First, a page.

Pieces of agarwood ready for sale © Agarwood for Life / CC Generic 2.0

wood for the treesa review of the agarwood trade in Malaysia

Pieces of agarwood ready for sale © Agarwood for Life / CC Generic 2.0


Published 20 October 2010


Future of ancient trade in aromatic wood uncertain

Nagoya, Japan, 20th October 2010—Rising demand for agarwood, problems in monitoring harvests and a persistent illegal trade threaten the future of the highly prized fragrant wood says a report launched today by TRAFFIC. 

Wood for the Trees: A Review of the Agarwood Trade in Malaysia

Report author(s):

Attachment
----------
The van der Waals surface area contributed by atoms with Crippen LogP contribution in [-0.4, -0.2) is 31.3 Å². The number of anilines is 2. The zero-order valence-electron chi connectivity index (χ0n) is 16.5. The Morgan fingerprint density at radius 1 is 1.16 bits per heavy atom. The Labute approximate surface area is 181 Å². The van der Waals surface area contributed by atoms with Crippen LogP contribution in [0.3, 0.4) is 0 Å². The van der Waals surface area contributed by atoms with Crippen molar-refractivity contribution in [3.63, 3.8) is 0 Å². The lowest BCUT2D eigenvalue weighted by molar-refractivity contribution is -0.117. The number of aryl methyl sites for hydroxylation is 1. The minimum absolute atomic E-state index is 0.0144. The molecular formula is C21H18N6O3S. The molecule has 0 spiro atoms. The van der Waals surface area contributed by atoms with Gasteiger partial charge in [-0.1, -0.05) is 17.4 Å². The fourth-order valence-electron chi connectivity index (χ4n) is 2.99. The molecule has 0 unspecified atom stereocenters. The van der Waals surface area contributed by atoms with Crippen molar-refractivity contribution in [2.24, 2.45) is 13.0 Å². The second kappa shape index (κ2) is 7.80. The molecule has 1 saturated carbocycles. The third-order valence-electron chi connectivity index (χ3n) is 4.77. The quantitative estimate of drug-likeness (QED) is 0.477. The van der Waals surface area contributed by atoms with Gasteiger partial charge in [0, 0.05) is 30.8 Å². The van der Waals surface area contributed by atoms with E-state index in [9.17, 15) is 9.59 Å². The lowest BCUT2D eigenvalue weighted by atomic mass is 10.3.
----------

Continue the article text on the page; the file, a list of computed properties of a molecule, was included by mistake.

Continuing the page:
Lim Teck Wyn, Noorainie Awang Anak

Publication date:
October 2010


Agarwood is the common name for the dark aromatic deposits produced in the heartwood of Aquilaria trees (large evergreens native to several countries from north-east India eastwards through south-east Asia and southern China) in response to wounding or penetration of the tree and infection by a mould. This valuable product is known by a variety of names including Gaharu in Malaysia and Indonesia, Oudh in the Middle East, and as eaglewood and aloeswood. 

The reports on agarwood trade in Malaysia and the UAE were commissioned by the CITES Secretariat, and supported by the UK Foreign and Commonwealth Office, and the US Department of State’s Bureau of Oceans, Environment and Science. WWF-UAE and the Emirates Wildlife Society are also thanked for their support in the United Arab Emirates.

Recommendations for law enforcement efforts by the Experts Group Meeting on Agarwood